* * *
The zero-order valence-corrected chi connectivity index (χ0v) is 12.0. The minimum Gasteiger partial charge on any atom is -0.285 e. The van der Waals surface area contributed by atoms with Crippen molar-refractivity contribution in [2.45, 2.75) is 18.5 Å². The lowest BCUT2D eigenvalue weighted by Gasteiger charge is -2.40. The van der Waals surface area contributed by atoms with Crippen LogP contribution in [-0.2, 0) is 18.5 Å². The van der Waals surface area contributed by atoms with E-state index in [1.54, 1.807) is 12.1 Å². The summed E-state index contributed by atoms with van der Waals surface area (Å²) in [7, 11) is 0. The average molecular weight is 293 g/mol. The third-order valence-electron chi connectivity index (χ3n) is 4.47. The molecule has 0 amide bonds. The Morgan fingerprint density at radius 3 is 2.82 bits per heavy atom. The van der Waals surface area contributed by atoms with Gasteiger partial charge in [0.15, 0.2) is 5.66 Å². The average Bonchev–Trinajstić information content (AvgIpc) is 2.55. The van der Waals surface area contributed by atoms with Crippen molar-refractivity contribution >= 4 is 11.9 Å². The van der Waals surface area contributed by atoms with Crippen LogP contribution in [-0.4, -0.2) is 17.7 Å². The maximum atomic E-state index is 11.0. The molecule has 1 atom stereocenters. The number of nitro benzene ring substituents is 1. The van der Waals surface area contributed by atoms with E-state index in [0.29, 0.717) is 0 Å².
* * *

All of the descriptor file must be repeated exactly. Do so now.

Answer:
The zero-order valence-corrected chi connectivity index (χ0v) is 12.0. The minimum Gasteiger partial charge on any atom is -0.285 e. The van der Waals surface area contributed by atoms with Crippen molar-refractivity contribution in [2.45, 2.75) is 18.5 Å². The lowest BCUT2D eigenvalue weighted by Gasteiger charge is -2.40. The van der Waals surface area contributed by atoms with Crippen LogP contribution in [-0.2, 0) is 18.5 Å². The van der Waals surface area contributed by atoms with E-state index in [1.54, 1.807) is 12.1 Å². The summed E-state index contributed by atoms with van der Waals surface area (Å²) in [7, 11) is 0. The average molecular weight is 293 g/mol. The third-order valence-electron chi connectivity index (χ3n) is 4.47. The molecule has 0 amide bonds. The Morgan fingerprint density at radius 3 is 2.82 bits per heavy atom. The van der Waals surface area contributed by atoms with Gasteiger partial charge in [0.15, 0.2) is 5.66 Å². The average Bonchev–Trinajstić information content (AvgIpc) is 2.55. The van der Waals surface area contributed by atoms with Crippen molar-refractivity contribution >= 4 is 11.9 Å². The van der Waals surface area contributed by atoms with Crippen LogP contribution in [-0.4, -0.2) is 17.7 Å². The maximum atomic E-state index is 11.0. The molecule has 1 atom stereocenters. The number of nitro benzene ring substituents is 1. The van der Waals surface area contributed by atoms with E-state index in [0.29, 0.717) is 0 Å².